Juxtapoz // Friday, June 06, 2008
Ever wonder how your favorite artists decorate their personal space? Well, if you’re any bit the voyeur that we are, you’ll be happy to hear that the new LA home of Anne Faith Nicholls (Juxtapoz issue #86) and her boyfriend Jacob Arden McClure has been exposed to the world by the folks at Apartment Therapy. Just as we’d hoped, their place is full of gorgeous furniture and funky decorations (and tons of Nicholls’ beautiful paintings) that reflect this artist-couple’s style. A “curiosity shop meets mid-century modern” loft space, Nicholls and McClure have only lived in the space four months, but it already looks like a cozy home. Break in to their home at apartmenttherapy.com.

Meet Yogendra Kumar Purohit

Juxtapoz // Friday, June 06, 2008
We always jump at the opportunity to showcase artists from areas that, for some reason or another, don’t get the love they deserve. Take Yogendra Kumar Purohit from Bikaner, India, for example. His artwork really blew us away, and has been shown extensively across India but has yet to be exposed in venues outside of his native country. If you love checking out new artists as much as we do, then definitely head over to Purohit’s website and spend some time with his unique artistic view. Don’t miss the installation section either- we never knew cow shit could look so beautiful.

Matthew Palladino

Juxtapoz // Thursday, June 05, 2008
Matthew Palladino's paintings allude to influences by early Mission School artists: colorful, flat, and almost folksy. From there his work diverges. His subject matter is raw, sexual, and violent- inspired by current media events and the rough edges of everyday society. His shockingly honest portraits of American life expose all too real events in his ongoing narrative that tie his current works together. Come see this young native San Franciscan’s in person at his exhibit opening next Friday, June 13th at Park Life. Details at parklifestore.com

Jason Atomic Sketching Rockin'JellyBean

Juxtapoz // Tuesday, June 03, 2008
English artist Jason Atomic recently made a trip over to Japan and took the time to sketch the enigmatic masked artist Rockin' JellyBean at his Osaka based secret hideout. “First I sketched him for a portrait (oil version currently in progress) then I challenged him to a sketching duel where we faced off, sketched each other, and then both quick sketched my model/muse Manko,” Atomic told us. The "round one" video of the first portrait sketch is now online at myspace.com/ jasonatomic. We love the half-way point in the video where Atomic starts sketching in overdrive. And man, Rockin' JellyBean can really hold a pose.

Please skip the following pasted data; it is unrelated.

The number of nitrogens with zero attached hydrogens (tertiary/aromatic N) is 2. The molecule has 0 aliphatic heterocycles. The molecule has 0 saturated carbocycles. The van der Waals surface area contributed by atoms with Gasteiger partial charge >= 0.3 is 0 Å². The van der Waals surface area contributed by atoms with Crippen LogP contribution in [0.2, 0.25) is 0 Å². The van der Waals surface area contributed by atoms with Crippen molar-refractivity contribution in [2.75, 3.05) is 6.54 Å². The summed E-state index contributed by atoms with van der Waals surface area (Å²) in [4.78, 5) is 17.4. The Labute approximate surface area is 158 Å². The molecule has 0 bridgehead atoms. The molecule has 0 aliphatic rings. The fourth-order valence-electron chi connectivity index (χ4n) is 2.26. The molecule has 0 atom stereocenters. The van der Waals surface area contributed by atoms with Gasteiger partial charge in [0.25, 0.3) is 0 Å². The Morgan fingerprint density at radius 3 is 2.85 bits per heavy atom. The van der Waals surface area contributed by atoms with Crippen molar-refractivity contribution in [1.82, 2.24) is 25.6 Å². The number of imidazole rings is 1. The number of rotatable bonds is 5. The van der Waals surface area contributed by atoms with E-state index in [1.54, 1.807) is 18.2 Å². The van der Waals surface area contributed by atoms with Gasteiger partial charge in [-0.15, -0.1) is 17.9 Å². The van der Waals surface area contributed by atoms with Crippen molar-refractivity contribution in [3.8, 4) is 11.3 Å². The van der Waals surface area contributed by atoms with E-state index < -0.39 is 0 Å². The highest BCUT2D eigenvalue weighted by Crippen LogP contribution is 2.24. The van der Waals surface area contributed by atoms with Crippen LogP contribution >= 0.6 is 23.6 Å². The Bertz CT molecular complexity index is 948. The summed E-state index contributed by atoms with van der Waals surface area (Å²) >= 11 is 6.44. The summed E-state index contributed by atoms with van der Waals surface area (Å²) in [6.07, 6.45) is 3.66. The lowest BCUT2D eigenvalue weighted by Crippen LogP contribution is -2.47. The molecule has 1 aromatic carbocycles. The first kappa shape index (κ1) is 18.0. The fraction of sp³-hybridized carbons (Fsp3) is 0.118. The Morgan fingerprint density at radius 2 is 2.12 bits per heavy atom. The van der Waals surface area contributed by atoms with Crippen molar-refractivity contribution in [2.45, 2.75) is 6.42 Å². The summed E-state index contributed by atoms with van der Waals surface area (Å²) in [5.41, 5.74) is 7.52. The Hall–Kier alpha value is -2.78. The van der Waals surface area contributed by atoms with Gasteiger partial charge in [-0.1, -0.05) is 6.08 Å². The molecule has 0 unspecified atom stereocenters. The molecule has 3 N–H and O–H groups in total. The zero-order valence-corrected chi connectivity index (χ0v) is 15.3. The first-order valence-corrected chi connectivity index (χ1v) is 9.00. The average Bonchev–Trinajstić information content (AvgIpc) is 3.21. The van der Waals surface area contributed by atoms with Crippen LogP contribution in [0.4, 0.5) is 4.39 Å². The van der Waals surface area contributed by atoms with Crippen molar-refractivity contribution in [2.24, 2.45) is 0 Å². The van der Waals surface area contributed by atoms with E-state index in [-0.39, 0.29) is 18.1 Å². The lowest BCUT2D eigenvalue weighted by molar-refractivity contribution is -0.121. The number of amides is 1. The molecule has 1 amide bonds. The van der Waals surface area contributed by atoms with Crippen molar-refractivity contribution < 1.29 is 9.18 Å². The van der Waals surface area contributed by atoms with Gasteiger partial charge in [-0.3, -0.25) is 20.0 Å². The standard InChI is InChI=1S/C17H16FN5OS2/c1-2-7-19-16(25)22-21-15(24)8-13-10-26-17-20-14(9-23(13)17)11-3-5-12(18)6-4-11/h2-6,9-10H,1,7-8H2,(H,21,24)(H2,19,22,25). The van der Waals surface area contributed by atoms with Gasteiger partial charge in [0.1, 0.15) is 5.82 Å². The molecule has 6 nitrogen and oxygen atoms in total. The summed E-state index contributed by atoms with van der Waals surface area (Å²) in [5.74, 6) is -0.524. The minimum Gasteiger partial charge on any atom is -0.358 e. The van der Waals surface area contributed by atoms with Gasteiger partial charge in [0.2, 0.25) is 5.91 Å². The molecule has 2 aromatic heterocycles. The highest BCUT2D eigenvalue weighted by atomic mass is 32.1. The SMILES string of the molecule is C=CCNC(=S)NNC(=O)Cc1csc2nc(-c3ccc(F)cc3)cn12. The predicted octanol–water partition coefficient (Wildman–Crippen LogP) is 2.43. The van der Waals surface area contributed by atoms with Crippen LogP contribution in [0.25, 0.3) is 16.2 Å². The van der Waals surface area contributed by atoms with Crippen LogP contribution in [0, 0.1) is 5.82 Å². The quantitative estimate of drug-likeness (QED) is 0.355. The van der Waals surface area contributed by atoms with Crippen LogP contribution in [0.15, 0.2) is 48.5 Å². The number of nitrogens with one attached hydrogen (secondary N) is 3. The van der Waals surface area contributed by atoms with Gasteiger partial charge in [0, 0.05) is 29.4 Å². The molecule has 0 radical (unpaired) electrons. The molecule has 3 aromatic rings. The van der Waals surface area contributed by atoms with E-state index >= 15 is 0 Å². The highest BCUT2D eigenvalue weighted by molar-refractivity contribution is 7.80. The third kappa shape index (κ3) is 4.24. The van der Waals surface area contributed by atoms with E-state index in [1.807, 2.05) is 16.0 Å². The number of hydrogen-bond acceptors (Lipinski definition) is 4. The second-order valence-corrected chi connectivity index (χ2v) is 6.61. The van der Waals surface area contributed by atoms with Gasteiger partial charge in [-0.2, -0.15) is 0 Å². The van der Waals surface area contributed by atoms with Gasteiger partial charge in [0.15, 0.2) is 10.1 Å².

Jeremy Fish's "Seasons of Change" at Joshua Liner Gallery

Juxtapoz // Friday, May 30, 2008
Joshua Liner Gallery is pleased to present Seasons of Change, an exhibition of new work by the New York-born, San Francisco-based artist Jeremy Fish in first solo show with the gallery. Seasons of Change opens Saturday, June 21st (alongside Josh Keyes’ Side Effects in Gallery II) and will remain on display thru July 26th. “Somewhere between full-blown, howling death and a basket of newborn kittens exists a climate where malice and mirth can mingle,” writes hip-hop artist Aesop Rock about the work of his friend and sometime collaborator, Jeremy Fish. By fusing the cuddly and the macabre, Fish creates a unique urban folklore replete with grinning skulls, body parts, and hat-wearing worms, all carefully depicted with a clean, voluptuous line. The artist pulls inspiration from a grab bag of folk and pop-culture sources, including Balinese fairy tales, Goth jewelry, children’s book illustration, tattoo and biker culture, Mexican muertos, tramp art and other craft traditions. Across all is an exaggerated depiction of innocence and its loss. Seasons Of Change features drawings, paintings, and sculpture that tell a personal tale of physical and emotional transformation. Through quirky symbolism, Fish builds a coded narrative that is both grim and gentle. The four seasons are evoked to represent the phases of life, as well as motivations and moods (i.e., seasonal depression, “spring fever.”) Objects, animals, architecture, and the human body merge into dynamic hybrids. In works with hand-carved frames, for example, painted images of human hearts sprout wings, worms, personalized cityscapes, plumbing, and umbrellas, all superimposed on a silkscreened ribcage and ringed in carved skulls—it’s a “dance of death” viewed through the lens of Richard Scarry or Dr Seuss. The beautifully carved frames and sculpture were created in Indonesia from Fish’s designs by the Balinese artist Nyoman Sedayatana. Details at www.joshualinergallery.com


Full magazine features from Juxtapoz

visit the VAULT >